Language Selection

English French German Italian Portuguese Spanish

Ubuntu

Ubuntu 12.10 review - Why so regressive?

Filed under
Ubuntu

dedoimedo.com: Let the hunting season begin. It's autumn, and we hunt distros. The first beastling on the list is the latest Ubuntu release, with a funny name of Quantal Quetzal, probably because there are only so many animals beginning with a Q.

Absolutely Amazing Ubuntu Alternatives

Filed under
Linux
News
Gaming
Ubuntu
  • Absolutely Amazing Ubuntu Alternatives
  • Linux Foundation Sponsors Now Includes Microsoft?
  • Made in Hong Kong: Linux rising in China?
  • Big-time gaming coming to Linux
  • Steam Closed Beta Finally Launches On Linux
  • Mozilla Foundation to Pay $1.5 Million to Settle Up with the IRS
  • HP ponies up bigger bucks for Linux Foundation
  • OLinuXino A13: A tiny open source computer for under $60
  • KDE 'annoys the hell out of' Linus Torvalds
  • Fighting with Spam in Linux
  • The time is right for an open source Ubuntu tablet OS
  • NVIDIA gets a little help from Valve with Drivers
  • Valve Engineer Drew Bliss Explains Why They Favor Linux Over Windows
  • Open Source Ubuntu OS Makes Strides in Emerging Markets

Ubuntu 12.10: Open-Source Radeon vs. AMD Catalyst

Filed under
Ubuntu
  • Ubuntu 12.10: Open-Source Radeon vs. AMD Catalyst Performance
  • Ubuntu Software Development Kit Announced
  • A review of Ubuntu Made Easy
  • Ubuntu 13.04 To Target The Linux 3.8 Kernel
  • Ubuntu 13.04: Alphas No More, Only One Beta

Windows 8, the post-PC world, and Linux: Microsoft will prevail

Filed under
Microsoft
Ubuntu

arstechnica.com: Since the very first reveal of Windows 8, some critics have called the operating system a fatal move for Microsoft. They call it a blunder so large in its abandonment of Windows' heritage that it has created an opportunity for other operating systems to rise up.

today's leftovers:

Filed under
News
Microsoft
Ubuntu
HowTos
  • Mark Shuttleworth and the secrecy of Ubuntu
  • Video Editor ‘Lightworks’ Linux Release Limited to Select Few
  • Osmos Arcade Game Added to Steam for Linux Database
  • Ext4 bug - No need to panic
  • Geeky Halloween Pics
  • Precise Puppy - Linux Perfected
  • How to become an rsync power user with Grsync
  • Ubuntu Plans To Stick To "Stable GNOME"
  • Booting into Linux on Windows 8 Secure Boot-equipped hardware
  • Ethiopian kids hack OLPCs in 5 months with zero instruction
  • An overview of our Secure Boot implementation
  • Getting started with UEFI development
  • The Ripple Effect of Windows 8
  • Howto GNOME 3 in Ubuntu
  • Widgets Are Coming To The Unity Desktop
  • BackBox Linux 3 Review
  • linux kernel monkey: Help Wanted
  • Make a game on Raspberry Pi
  • GCC 4.8 Compiler On AMD's Eight-Core Piledriver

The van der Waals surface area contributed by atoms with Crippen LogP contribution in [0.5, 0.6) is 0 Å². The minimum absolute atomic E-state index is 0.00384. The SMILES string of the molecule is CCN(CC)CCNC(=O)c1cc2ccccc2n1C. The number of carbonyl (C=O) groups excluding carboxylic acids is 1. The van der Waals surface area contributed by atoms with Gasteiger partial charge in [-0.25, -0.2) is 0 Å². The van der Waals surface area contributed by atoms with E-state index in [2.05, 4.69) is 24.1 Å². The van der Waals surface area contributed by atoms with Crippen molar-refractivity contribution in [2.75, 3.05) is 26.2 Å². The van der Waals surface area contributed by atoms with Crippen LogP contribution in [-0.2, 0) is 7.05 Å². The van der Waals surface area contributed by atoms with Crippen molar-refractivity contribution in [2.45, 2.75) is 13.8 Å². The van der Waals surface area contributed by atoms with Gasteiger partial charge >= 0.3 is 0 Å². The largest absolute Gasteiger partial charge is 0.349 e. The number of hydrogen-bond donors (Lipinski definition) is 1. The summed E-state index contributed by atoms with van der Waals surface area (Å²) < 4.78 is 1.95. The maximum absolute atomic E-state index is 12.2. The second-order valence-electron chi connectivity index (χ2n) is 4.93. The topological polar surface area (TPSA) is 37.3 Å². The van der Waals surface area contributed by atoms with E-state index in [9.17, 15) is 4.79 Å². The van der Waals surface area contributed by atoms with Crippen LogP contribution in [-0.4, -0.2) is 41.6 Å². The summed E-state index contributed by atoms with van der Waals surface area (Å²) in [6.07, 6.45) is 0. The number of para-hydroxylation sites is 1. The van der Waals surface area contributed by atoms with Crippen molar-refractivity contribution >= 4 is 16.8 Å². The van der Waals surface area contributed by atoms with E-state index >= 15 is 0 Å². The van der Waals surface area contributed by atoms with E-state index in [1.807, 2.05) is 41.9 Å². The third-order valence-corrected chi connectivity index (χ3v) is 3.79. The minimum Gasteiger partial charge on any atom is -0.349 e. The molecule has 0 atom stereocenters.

Will XP Users Shun Windows 8 in Favor of Ubuntu?

Filed under
Microsoft
Ubuntu

datamation.com: Historically, Windows hasn't been tremendously effective in the area of backwards compatibility. On the flipside, the idea that Windows 8 will drive Windows users to Ubuntu in droves is unlikely.

Ubuntu 13.04 ‘Ringtail’ Logo Unveiled

Filed under
Ubuntu
  • Ubuntu 13.04 ‘Ringtail’ Logo Unveiled
  • Ubuntu 11.04 end-of-life reached
  • Privacy in Ubuntu 12.10: Amazon Ads and Data Leaks
  • Ubuntu Weekly Newsletter Issue 289
  • Ubuntu Developers Realize Need For Non-3D Desktop
  • Ubuntu 13.04 To Drop Alpha Releases?
  • LibreOffice Quantal features
  • Improving Gaming Performance is a Major Goal for Ubuntu 13.04

The Perfect Desktop - Xubuntu 12.10 (Quantal Quetzal)

Filed under
Ubuntu
HowTos

This tutorial shows how you can set up a Xubuntu 12.10 desktop that is a full-fledged replacement for a Windows desktop, i.e. that has all the software that people need to do the things they do on their Windows desktops. The advantages are clear: you get a secure system without DRM restrictions that works even on old hardware, and the best thing is: all software comes free of charge. Xubuntu uses the lightweight XFCE desktop environment.

20 Things I did After Installing Ubuntu 12.10

Filed under
Ubuntu
  • 20 Things I did After Installing Ubuntu 12.10
  • Parallella: The $99 Ubuntu Supercomputer for Everyone
  • Kubuntu 12.10 Review | Thoughts (video)

Can Plasma Active Beat Ubuntu on Linux Mobile Computing?

Filed under
KDE
Ubuntu
Gadgets

thevarguy.com: As we saw last week, Canonical founder Mark Shuttleworth envisions the advent of Ubuntu phones, tablets and TVs in the near future. But the open source world’s best hope for conquering emerging hardware arguably lies in Plasma Active, a young project which has quietly been making huge progress lately in the world of mobile platforms. Will it beat Ubuntu?

Syndicate content

More in Tux Machines

KDE Leftovers

  • 7 Things to do After Installing KDE Plasma
    Even for other Linux users, KDE Plasma can seem like a different operating system. Except for a few standards like LibreOffice, the apps are different, and so is the design philosophy, which tends to cram in every possible feature. As a result, once they install, users are likely to wonder what to do next.
  • KDE Framworks 5 Content Snap Techno